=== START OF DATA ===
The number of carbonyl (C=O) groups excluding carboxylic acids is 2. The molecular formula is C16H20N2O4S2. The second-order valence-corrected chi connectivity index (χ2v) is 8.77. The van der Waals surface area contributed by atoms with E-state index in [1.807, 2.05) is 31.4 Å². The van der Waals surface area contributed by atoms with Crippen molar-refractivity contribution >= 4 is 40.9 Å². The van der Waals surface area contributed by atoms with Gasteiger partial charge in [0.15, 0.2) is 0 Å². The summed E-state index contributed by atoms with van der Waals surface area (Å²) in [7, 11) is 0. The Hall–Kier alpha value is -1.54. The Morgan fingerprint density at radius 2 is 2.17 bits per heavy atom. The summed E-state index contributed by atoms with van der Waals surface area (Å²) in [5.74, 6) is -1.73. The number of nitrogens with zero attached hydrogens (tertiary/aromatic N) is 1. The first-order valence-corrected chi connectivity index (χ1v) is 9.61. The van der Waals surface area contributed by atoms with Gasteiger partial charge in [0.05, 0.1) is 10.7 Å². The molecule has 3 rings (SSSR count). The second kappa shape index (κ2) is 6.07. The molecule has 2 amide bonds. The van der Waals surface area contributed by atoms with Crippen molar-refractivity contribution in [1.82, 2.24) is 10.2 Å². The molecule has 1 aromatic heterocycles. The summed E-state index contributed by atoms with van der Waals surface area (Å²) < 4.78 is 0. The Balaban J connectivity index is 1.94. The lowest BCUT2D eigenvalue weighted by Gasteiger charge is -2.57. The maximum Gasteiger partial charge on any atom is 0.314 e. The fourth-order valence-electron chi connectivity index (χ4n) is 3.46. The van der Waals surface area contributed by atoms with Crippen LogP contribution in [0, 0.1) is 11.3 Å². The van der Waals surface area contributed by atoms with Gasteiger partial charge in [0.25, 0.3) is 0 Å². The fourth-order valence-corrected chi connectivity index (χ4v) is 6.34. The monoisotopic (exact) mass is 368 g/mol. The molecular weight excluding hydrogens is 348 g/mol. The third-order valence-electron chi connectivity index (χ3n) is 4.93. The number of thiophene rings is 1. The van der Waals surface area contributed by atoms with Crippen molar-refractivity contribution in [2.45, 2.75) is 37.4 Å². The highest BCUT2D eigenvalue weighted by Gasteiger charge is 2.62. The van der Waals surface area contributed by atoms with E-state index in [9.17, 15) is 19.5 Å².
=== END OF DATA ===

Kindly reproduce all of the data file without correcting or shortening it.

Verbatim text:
The number of carbonyl (C=O) groups excluding carboxylic acids is 2. The molecular formula is C16H20N2O4S2. The second-order valence-corrected chi connectivity index (χ2v) is 8.77. The van der Waals surface area contributed by atoms with E-state index in [1.807, 2.05) is 31.4 Å². The van der Waals surface area contributed by atoms with Crippen molar-refractivity contribution >= 4 is 40.9 Å². The van der Waals surface area contributed by atoms with Gasteiger partial charge in [0.15, 0.2) is 0 Å². The summed E-state index contributed by atoms with van der Waals surface area (Å²) in [7, 11) is 0. The Hall–Kier alpha value is -1.54. The Morgan fingerprint density at radius 2 is 2.17 bits per heavy atom. The summed E-state index contributed by atoms with van der Waals surface area (Å²) in [5.74, 6) is -1.73. The number of nitrogens with zero attached hydrogens (tertiary/aromatic N) is 1. The first-order valence-corrected chi connectivity index (χ1v) is 9.61. The van der Waals surface area contributed by atoms with Gasteiger partial charge in [0.05, 0.1) is 10.7 Å². The molecule has 3 rings (SSSR count). The second kappa shape index (κ2) is 6.07. The molecule has 2 amide bonds. The van der Waals surface area contributed by atoms with Crippen molar-refractivity contribution in [1.82, 2.24) is 10.2 Å². The molecule has 1 aromatic heterocycles. The summed E-state index contributed by atoms with van der Waals surface area (Å²) < 4.78 is 0. The Balaban J connectivity index is 1.94. The lowest BCUT2D eigenvalue weighted by Gasteiger charge is -2.57. The maximum Gasteiger partial charge on any atom is 0.314 e. The fourth-order valence-electron chi connectivity index (χ4n) is 3.46. The van der Waals surface area contributed by atoms with Crippen LogP contribution in [0, 0.1) is 11.3 Å². The van der Waals surface area contributed by atoms with Gasteiger partial charge in [0.25, 0.3) is 0 Å². The fourth-order valence-corrected chi connectivity index (χ4v) is 6.34. The monoisotopic (exact) mass is 368 g/mol. The molecular weight excluding hydrogens is 348 g/mol. The third-order valence-electron chi connectivity index (χ3n) is 4.93. The number of thiophene rings is 1. The van der Waals surface area contributed by atoms with Crippen molar-refractivity contribution in [2.45, 2.75) is 37.4 Å². The highest BCUT2D eigenvalue weighted by Gasteiger charge is 2.62. The van der Waals surface area contributed by atoms with E-state index in [9.17, 15) is 19.5 Å².